This winter, Gilberto Artioli’s team reported the structures of three new pigment molecules. Because the molecules came from samples that originated near Verona, Italy, the Univ. of Padua geoarchaeologist named two of the brilliant blue dyes after Verona’s Shakespearean star-crossed lovers, Romeo and Juliet. Artioli’s dyes are also the protagonists of a drama of their own. And for some researchers, things might have been better if the pigments had never existed.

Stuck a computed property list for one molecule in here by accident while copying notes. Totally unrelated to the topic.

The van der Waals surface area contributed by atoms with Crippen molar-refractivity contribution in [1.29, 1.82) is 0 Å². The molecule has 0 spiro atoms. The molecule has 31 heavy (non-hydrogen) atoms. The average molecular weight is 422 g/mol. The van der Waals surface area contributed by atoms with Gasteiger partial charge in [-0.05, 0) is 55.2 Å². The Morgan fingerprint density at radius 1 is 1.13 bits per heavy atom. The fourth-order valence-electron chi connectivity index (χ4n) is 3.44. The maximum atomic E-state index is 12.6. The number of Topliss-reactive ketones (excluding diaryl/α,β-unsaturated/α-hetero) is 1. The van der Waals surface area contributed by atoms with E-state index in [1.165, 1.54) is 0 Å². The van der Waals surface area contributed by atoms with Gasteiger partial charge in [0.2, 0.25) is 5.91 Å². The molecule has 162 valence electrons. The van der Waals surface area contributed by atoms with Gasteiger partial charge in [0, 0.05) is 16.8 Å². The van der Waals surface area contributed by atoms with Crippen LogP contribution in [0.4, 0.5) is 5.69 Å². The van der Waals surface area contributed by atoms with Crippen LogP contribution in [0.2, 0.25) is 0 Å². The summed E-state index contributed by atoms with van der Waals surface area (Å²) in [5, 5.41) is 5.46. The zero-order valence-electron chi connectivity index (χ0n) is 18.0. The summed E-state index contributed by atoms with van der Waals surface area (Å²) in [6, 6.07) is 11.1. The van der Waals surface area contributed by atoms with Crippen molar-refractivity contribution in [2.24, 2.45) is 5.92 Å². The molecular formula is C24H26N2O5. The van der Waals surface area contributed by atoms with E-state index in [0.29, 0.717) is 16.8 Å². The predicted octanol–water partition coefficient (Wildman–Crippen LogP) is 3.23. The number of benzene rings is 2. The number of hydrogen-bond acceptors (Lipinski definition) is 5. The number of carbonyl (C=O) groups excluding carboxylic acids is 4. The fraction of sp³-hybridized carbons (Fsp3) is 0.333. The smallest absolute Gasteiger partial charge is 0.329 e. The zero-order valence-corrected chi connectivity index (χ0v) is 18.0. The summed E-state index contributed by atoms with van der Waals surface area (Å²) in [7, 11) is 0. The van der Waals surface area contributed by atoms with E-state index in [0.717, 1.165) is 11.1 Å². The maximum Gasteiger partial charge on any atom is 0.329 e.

Artioli’s samples came from prehistoric flint tools that last year began showing very visible signs of contamination—a bright blue tinge. The mystery sparked a furor in Italy and in the archaeology community. In ensuing media coverage, the case became as much about finding human culprits for the damage as about finding chemical ones. Read more.